13. Judges, sometimes they just don’t “get it “. (yes, I know, they can only have an opinion on what is presented right in front of them). I am quite good at staying in our bubble, and inviting the horse to join me. Am lucky enough to have lovely horses who are happy to be with me. I took my 3y to her very first horse show, just to get her through the process, into a foreign arena, to just get out there. She was SO good. She looked at the arena fence, and I allowed her. She figured it out, went right back to our trot work. On the reverse (other eye), she again needed to look, again I said yes, look, figure this out. Again, right back to work. Good circles, straight lines, happy to go along. I could hear her thinking about it all, and I was SO proud of her, her ability to think, figure, stay with me, and be happy to go along!!!!!! Goooooodddd giiiirrrlllllll… Judges opinion (at intro level): nice mover, needs more contact, frame, etc, blah blah blah…… really? My filly just wrote quantum theory in her head, and was politely coversing the entire time! And that’s why showing is an important step, but not an important destination, for me and my partners.

    • You know the truth of your ride, the judge didn’t know it was her first go. Some intro tests are beginning riders. Some riders are new to dressage and the idea of tests with letters. Judges have to go to the directives rather than the individual horse. Could she have used more flattering terms. Probably. Did she judge you as fairly as possible in this infinite world of experience, both horse and rider. Probably. Judging is imperfect by definition. That’s what bubbles are for, and it sounds like yours held. Yay. Thanks Laura.

  14. Anna, once again you have written an absolutely brilliant composition. I do not compete as I rarely have the courage to ride even just for fun. I find myself spooking at things my horses does not even see (or seem to care about). I love the idea of us being “in a bubble” together as a pair. I will definitely work on this as I try to regain my courage to ride. I thank you for sharing your knowledge and talent with us. You are a true inspiration.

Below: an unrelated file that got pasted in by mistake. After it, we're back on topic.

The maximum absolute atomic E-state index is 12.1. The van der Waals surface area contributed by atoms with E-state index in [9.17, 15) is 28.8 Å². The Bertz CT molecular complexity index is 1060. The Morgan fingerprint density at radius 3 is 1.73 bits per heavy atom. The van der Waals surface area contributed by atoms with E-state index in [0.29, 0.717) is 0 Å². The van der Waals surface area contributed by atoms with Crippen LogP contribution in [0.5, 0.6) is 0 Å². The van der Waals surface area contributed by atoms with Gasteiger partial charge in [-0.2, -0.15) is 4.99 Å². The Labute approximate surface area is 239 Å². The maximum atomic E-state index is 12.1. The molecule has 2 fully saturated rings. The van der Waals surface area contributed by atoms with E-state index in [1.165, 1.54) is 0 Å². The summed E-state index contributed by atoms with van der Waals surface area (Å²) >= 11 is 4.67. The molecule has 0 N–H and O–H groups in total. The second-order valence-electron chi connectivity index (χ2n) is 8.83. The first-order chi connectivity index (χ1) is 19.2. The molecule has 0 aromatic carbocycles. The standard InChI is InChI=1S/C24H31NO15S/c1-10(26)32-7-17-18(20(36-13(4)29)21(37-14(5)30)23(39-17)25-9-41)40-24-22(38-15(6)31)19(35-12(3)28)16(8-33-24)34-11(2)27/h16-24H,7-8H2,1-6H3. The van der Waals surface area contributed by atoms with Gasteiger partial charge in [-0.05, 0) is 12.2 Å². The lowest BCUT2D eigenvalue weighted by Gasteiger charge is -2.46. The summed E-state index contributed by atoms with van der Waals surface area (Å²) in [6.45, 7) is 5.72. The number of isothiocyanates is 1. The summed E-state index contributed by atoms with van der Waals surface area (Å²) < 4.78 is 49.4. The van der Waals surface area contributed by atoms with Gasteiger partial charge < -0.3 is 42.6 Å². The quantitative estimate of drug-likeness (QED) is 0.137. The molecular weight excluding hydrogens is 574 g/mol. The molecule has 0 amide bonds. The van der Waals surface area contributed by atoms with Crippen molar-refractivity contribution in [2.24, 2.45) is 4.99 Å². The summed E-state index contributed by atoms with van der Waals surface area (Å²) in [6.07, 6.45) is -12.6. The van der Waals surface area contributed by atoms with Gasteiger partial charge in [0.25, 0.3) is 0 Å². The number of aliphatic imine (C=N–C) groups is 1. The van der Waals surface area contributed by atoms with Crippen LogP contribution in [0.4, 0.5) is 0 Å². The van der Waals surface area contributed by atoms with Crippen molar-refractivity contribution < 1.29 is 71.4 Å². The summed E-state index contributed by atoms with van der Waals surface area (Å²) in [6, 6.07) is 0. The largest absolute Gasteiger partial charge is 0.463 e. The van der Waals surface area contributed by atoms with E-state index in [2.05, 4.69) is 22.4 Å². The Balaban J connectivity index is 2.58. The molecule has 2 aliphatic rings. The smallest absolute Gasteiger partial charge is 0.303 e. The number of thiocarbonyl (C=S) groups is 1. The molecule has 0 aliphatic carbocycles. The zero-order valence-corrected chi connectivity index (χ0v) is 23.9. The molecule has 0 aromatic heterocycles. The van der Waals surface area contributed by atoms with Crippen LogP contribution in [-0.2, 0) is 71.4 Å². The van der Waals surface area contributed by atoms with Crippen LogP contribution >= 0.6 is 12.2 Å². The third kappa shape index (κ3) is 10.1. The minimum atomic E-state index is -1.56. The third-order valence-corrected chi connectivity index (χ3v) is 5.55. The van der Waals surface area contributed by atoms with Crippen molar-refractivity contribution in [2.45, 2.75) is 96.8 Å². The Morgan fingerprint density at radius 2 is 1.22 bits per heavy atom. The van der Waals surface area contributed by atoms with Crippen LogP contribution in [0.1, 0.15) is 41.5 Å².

15. My Wee Beastie Girl has allowed me into her bubble more often than I can count. Just this morning a kleenex fell out of my pocket on a ride. I saw it and I rode her up to it quietly, worried that it may cause her trouble. Nope, nada…I got off and picked it up, flipped it at her a bit, and she looked at me the way only an 18 year old mare can and said, “look mum, you’ve been crying your way through broken marriages, wayward children, and menopause for years. Do you think I haven’t seen the odd kleenex?” I have ridden that horse through several emotional war zones and, although we never once considered competing with anything other than my own demons, we are a team to be reckoned with.

    PS…I love your blog. And I’m watching for when you’re in Canada.

    • Talk about an obstacle course! 🙂 Such a great comment, thank you. I’d love to come to Canada again. It’s beautiful. In the SUMMER. Thanks, Penny.

  16. I just spent the last three days scribing an open show. In the trail arena was a paint horse that had just been shipped to California from Michigan. Four whole days ago. The rider said the horse knew how to do trail, she did not. They were not doing well, the horse appeared upset and anxious. Frustration fueled their rides. I felt so sorry for that animal, like you said, kidnapped by the equivalent of a greyhound bus, driven for hours away from all familiar smells and sounds and thrust into an arena under an unskilled rider. I am sure it did not appear cruel to this inexperienced woman, she had a shiny new toy. Having spent years preparing before attempting to ride in a show like this it made my heart hurt. You described what I witnessed so eloquently.

    • I’ve seen this sort of thing at shows, too. Sometimes followed by temper tantrums about the horse not being trained. It’s a hard situation; she can’t know what she doesn’t know. It’s hard to know how to help. At the very least, we can breathe for the horse. Thanks, Kathy, for this important comment.